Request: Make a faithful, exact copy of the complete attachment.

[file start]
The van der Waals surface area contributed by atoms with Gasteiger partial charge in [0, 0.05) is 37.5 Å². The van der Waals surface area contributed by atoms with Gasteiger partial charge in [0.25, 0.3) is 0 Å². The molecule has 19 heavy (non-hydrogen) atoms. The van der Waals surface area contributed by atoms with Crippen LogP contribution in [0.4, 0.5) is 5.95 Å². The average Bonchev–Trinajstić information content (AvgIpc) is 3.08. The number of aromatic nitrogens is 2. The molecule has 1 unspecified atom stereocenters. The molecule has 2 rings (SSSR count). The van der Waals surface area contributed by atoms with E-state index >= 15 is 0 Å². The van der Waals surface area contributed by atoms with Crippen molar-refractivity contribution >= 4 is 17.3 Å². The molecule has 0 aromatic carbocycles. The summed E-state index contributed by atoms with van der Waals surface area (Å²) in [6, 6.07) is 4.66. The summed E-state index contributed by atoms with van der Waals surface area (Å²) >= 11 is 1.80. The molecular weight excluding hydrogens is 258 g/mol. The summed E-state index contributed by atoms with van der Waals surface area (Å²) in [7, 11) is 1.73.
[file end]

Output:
The van der Waals surface area contributed by atoms with Gasteiger partial charge in [0, 0.05) is 37.5 Å². The van der Waals surface area contributed by atoms with Gasteiger partial charge in [0.25, 0.3) is 0 Å². The molecule has 19 heavy (non-hydrogen) atoms. The van der Waals surface area contributed by atoms with Crippen LogP contribution in [0.4, 0.5) is 5.95 Å². The average Bonchev–Trinajstić information content (AvgIpc) is 3.08. The number of aromatic nitrogens is 2. The molecule has 1 unspecified atom stereocenters. The molecule has 2 rings (SSSR count). The van der Waals surface area contributed by atoms with E-state index >= 15 is 0 Å². The van der Waals surface area contributed by atoms with Crippen molar-refractivity contribution >= 4 is 17.3 Å². The molecule has 0 aromatic carbocycles. The summed E-state index contributed by atoms with van der Waals surface area (Å²) in [6, 6.07) is 4.66. The summed E-state index contributed by atoms with van der Waals surface area (Å²) >= 11 is 1.80. The molecular weight excluding hydrogens is 258 g/mol. The summed E-state index contributed by atoms with van der Waals surface area (Å²) in [7, 11) is 1.73.